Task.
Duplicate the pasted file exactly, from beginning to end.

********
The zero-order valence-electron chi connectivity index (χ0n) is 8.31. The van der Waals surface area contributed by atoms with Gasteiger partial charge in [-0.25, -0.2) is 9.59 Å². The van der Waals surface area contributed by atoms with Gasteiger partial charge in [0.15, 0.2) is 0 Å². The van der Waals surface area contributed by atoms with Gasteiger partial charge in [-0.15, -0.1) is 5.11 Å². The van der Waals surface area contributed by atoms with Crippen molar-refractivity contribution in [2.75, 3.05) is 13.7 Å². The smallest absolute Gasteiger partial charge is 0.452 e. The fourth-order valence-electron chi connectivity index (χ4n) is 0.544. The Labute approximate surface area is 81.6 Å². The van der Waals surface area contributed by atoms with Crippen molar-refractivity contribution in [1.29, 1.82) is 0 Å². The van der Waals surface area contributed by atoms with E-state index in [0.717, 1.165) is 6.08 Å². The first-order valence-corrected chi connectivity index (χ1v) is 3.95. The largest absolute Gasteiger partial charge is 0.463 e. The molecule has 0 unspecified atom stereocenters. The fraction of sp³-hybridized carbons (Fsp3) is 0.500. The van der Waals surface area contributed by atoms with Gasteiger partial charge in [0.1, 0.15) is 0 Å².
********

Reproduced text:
The zero-order valence-electron chi connectivity index (χ0n) is 8.31. The van der Waals surface area contributed by atoms with Gasteiger partial charge in [-0.25, -0.2) is 9.59 Å². The van der Waals surface area contributed by atoms with Gasteiger partial charge in [0.15, 0.2) is 0 Å². The van der Waals surface area contributed by atoms with Gasteiger partial charge in [-0.15, -0.1) is 5.11 Å². The van der Waals surface area contributed by atoms with Crippen molar-refractivity contribution in [2.75, 3.05) is 13.7 Å². The smallest absolute Gasteiger partial charge is 0.452 e. The fourth-order valence-electron chi connectivity index (χ4n) is 0.544. The Labute approximate surface area is 81.6 Å². The van der Waals surface area contributed by atoms with Crippen molar-refractivity contribution in [1.29, 1.82) is 0 Å². The van der Waals surface area contributed by atoms with E-state index in [0.717, 1.165) is 6.08 Å². The first-order valence-corrected chi connectivity index (χ1v) is 3.95. The largest absolute Gasteiger partial charge is 0.463 e. The molecule has 0 unspecified atom stereocenters. The fraction of sp³-hybridized carbons (Fsp3) is 0.500. The van der Waals surface area contributed by atoms with Gasteiger partial charge in [0.1, 0.15) is 0 Å².